Matthew 18:1
Parallel Verses
New American Standard Bible
At that time the disciples came to Jesus and said, "Who then is greatest in the kingdom of heaven?"

King James Bible
At the same time came the disciples unto Jesus, saying, Who is the greatest in the kingdom of heaven?

Darby Bible Translation
In that hour the disciples came to Jesus saying, Who then is greatest in the kingdom of the heavens?

World English Bible
In that hour the disciples came to Jesus, saying, "Who then is greatest in the Kingdom of Heaven?"

Young's Literal Translation
At that hour came the disciples near to Jesus, saying, 'Who, now, is greater in the reign of the heavens?'

Matthew 18:1 Parallel
Commentary
Barnes' Notes on the Bible

See also Mark 9:33-41; Luke 9:46-50.

Who is the greatest in the kingdom, of heaven? - By the kingdom of heaven they meant the kingdom which they supposed he was about to set up - his kingdom as the Messiah. They asked the question because they supposed, in accordance with the common expectation of the Jews, that he was about to set up a temporal kingdom of great splendor, and they wished to know who should have the principal offices, and posts of honor and profit. This was among them a frequent subject of inquiry and controversy. Mark Mar 9:34 informs us that they had had a dispute on this subject in the way. Jesus, he says, inquired of them what they had been disputing about. Luke Luk 9:47 says that Jesus perceived the thought of their heart an act implying omniscience, for none can search the heart but God, Jeremiah 17:10. The disciples, conscious that the subject of their dispute was known, requested Jesus to decide it, Matthew 18:1. They were at first silent through shame (Mark), but, perceiving that the subject of their dispute was known, they came, as Matthew states, and referred the master to him for his opinion.

Matthew 18:1 Parallel Commentaries

Library
Persistence of Thwarted Love
'If so be that he find it.'--MATT. xviii. 13. 'Until he find it.'--LUKE xv. 4. Like other teachers, Jesus seems to have had favourite points of view and utterances which came naturally to His lips. There are several instances in the gospels of His repeating the same sayings in entirely different connections and with different applications. One of these habitual points of view seems to have been the thought of men as wandering sheep, and of Himself as the Shepherd. The metaphor has become so familiar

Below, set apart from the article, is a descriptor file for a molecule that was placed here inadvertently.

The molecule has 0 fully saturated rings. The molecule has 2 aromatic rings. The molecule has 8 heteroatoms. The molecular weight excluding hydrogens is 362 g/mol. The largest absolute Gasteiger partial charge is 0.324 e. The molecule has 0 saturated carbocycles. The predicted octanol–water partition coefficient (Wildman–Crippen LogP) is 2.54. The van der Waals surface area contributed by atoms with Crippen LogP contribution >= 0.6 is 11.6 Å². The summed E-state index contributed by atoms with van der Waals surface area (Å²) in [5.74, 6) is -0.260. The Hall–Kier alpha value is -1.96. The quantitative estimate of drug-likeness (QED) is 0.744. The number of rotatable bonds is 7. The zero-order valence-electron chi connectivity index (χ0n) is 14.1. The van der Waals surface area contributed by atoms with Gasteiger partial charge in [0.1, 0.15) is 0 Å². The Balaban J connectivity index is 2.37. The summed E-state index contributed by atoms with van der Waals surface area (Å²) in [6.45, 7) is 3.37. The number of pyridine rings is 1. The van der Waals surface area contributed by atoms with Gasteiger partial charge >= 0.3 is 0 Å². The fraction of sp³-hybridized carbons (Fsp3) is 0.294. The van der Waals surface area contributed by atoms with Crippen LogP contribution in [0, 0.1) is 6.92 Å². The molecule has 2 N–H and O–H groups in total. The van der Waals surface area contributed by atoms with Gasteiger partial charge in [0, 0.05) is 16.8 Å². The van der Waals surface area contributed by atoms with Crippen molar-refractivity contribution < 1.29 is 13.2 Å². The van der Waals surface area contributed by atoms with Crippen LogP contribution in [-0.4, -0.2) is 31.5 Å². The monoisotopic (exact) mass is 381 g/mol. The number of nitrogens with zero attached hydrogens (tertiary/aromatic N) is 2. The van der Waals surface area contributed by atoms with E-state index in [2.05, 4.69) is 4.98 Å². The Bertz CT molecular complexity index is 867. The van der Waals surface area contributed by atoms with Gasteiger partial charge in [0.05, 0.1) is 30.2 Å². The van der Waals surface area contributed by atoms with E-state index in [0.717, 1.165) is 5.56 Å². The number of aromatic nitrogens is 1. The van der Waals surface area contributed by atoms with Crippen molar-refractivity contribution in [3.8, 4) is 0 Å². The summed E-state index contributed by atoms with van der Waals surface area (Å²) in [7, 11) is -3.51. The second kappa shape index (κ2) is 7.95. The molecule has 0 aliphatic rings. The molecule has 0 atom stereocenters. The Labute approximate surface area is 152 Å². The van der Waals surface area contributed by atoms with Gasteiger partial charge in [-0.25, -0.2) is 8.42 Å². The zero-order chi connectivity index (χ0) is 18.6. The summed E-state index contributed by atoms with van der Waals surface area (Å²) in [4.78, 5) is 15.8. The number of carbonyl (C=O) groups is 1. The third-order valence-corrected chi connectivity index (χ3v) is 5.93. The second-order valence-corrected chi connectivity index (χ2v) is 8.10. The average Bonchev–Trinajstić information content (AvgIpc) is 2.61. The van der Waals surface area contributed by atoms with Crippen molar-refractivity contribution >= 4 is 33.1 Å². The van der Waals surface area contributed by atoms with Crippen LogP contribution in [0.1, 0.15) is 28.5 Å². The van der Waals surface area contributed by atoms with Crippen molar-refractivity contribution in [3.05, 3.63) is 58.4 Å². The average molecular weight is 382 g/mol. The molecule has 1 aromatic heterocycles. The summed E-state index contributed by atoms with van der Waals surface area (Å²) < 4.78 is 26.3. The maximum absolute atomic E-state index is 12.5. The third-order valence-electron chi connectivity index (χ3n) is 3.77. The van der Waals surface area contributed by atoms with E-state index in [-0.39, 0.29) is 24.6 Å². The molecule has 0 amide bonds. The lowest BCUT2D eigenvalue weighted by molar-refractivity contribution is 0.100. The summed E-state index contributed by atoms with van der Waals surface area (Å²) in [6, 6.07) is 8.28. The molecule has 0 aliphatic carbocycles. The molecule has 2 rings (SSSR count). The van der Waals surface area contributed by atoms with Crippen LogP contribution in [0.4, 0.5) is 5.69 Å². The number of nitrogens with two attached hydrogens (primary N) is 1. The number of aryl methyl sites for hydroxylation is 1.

Alexander Maclaren—Expositions of Holy Scripture

Six Sweeping Statements.
Jesus' own words make this very clear. There are two groups of teachings on prayer in those three and a half years as given by the gospel records. The first of these groups is in the Sermon on the Mount which Jesus preached about half-way through the second year of His ministry. The second group comes sheer at the end. All of it is in the last six months, and most of it in the last ten days, and much of that on the very eve of that last tragic day. It is after the sharp rupture with the leaders that
S. D. (Samuel Dickey) Gordon—Quiet Talks on Prayer

False Ambition Versus Childlikeness.
(Capernaum, Autumn, a.d. 29.) ^A Matt. XVIII. 1-14; ^B Mark IX. 33-50; ^C Luke IX. 46-50. ^c 46 And there arose a reasoning among them, which of them was the greatest. ^b 33 And he came to Capernaum: ^c 47 But when Jesus saw the reasoning of their heart, ^b and when he was in the house [probably Simon Peter's house] he asked them, What were ye reasoning on the way? 34 But they held their peace: for they had disputed one with another on the way, who was the greatest. [The Lord with his disciples was
J. W. McGarvey—The Four-Fold Gospel

Sin and Forgiveness Between Brethren.
(Autumn, a.d. 29.) ^A Matt. XVIII. 15-35. ^a 15 And if thy brother sin against thee, go, show him his fault between thee and him alone: if he hear thee, thou hast gained thy brother. [Having warned against giving offense, Jesus now shows how to act when offense is received. The fault is to be pointed out to the offender, but for the purpose of gaining him--not from a desire to humiliate him. The offended is to seek the offender, and the offender is likewise to seek the offended (Matt. xv. 23, 24),
J. W. McGarvey—The Four-Fold Gospel

Cross References
Matthew 18:2
And He called a child to Himself and set him before them,

Mark 9:33
They came to Capernaum; and when He was in the house, He began to question them, "What were you discussing on the way?"

Luke 9:46
An argument started among them as to which of them might be the greatest.

Luke 22:24
And there arose also a dispute among them as to which one of them was regarded to be greatest.

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